You might be asked about foreign travel. Be aware that travel to certain countries (generally those considered hostile to the U.S., such as Iran) might trigger more scrutiny. Have an explanation ready about the purpose of your travel. Possible general questions include:
- What foreign countries have you visited in the past ten years?
- When did you last travel outside the U.S.?
- How long was your last trip outside the U.S.?
Make sure you know where you lived and when. While it might be hard to remember every detail, especially if you have moved around, think and answer thoroughly. Possible questions include:
- Where do you currently live?
- How long have you lived there?
- Where else have you lived during the past five years?
- Have you moved since you submitted your application?
- What places have you lived since the age of sixteen?
Education and employment
You should expect to answer quite a few questions about your education and employment if your Green Card application is employment-based. While people with family-based applications do not usually answer as many employment-related questions, that is not always the case. Some types of careers and jobs, such as those that appear political, might trigger more questions. Typical questions include:
- Where do you work?
- Where else have you worked in the past five years?
- What is your salary?
- What is the name of the last school you attended?
- What did you study at the last school you attended?
USCIS officers often request to see tax returns, even if that is not listed on your interview notice as one of the documents you should bring. You might be asked questions about your tax history, such as:
- Do you owe any taxes to a local, state, or federal government?
- Have you ever failed to file a tax return when you were legally obligated?
To be eligible for a Green Card, you must be of good moral character and uphold the laws of the U.S. Possible questions you might be asked include:
- Have you ever claimed to be a citizen of the United States of America?
- Have you ever attacked, discriminated, or denied another person’s rights based on their nationality, race, religious beliefs, orientation, or political opinion?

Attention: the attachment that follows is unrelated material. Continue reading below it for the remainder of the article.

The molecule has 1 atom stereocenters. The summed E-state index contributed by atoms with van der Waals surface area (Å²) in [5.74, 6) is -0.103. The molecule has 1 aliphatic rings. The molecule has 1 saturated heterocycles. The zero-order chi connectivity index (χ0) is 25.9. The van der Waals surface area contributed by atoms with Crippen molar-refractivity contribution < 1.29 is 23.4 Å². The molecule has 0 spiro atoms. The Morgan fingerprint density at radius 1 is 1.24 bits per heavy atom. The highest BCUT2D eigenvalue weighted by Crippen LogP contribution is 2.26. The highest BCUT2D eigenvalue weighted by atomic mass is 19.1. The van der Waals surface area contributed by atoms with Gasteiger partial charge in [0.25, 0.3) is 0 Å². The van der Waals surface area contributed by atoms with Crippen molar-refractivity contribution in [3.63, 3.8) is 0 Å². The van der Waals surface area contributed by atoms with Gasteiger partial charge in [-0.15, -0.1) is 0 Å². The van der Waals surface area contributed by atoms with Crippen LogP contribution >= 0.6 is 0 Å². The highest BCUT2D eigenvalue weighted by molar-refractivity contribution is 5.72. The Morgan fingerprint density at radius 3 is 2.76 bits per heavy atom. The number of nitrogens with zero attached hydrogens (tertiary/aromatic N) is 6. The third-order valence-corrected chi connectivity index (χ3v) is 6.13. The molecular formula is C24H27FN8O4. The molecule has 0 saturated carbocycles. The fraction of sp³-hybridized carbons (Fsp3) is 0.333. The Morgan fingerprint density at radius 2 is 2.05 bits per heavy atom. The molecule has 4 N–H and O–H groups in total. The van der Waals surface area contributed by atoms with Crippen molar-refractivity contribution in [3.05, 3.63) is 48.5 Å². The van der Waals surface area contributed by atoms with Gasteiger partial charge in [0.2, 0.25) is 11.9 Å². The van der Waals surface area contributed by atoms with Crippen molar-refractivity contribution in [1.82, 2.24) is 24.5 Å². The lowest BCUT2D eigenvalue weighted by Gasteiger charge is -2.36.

- Will you obey the laws of the United States?
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Affiliation with Certain Organizations
Form I-485 asks for a list of any organizations you are affiliated with, and you might be asked the same questions during your Green Card interview. Technically, USCIS means any organization, even very innocuous ones such as the Boy Scouts. Specifically, USCIS is looking to see if you are a member of an organization that could be considered a threat to the U.S. Memberships in some groups, such as terrorist organizations or the Communist Party, could make you ineligible to receive a Green Card. Typical questions include:
- Have you ever been associated with or a member of any organization, association, fund foundation, party, club, or similar group?
- Have you ever been associated with or a member of the Communist Party, the Nazi Party, or a terrorist organization?
You are required to disclose any criminal record on Form I-485, and you must bring documentation with you to your interview if you have any such history. You might be asked questions such as:
- Have you ever been arrested?
- Have you ever committed a crime without being charged?
The USCIS officer is allowed to ask you questions about any topic, even those you might find to be overly personal, such as what method of contraception you use. You are allowed to say if you feel a question is too personal, but be sure to decline politely, even if you find it rude. Such questions are more typical during marriage-based Green Card interviews. Some other unusual or personal questions you could be asked about include:
- Was anyone drunk at your wedding reception?
- What do you and your spouse typically argue about?
- Where do you keep spare toilet paper?
How an Immigration Attorney May Help with Your Interview?
An immigration attorney can help you prepare for your interview. They advise you on what to expect, given your circumstances, write a letter on your behalf to bring to your interview, and even accompany you. You should especially consider consulting an attorney if your case has any complicating factors such as visa overstays, memberships with organizations that might invite scrutiny or a police record. With marriage-based Green card applications, it is good to consult an attorney if there are significant differences in your ages, education level, cultures, or religion because those factors often trigger more questioning.
Brudner Law is experienced in many areas of immigration law. Visit us today to see how we can help you.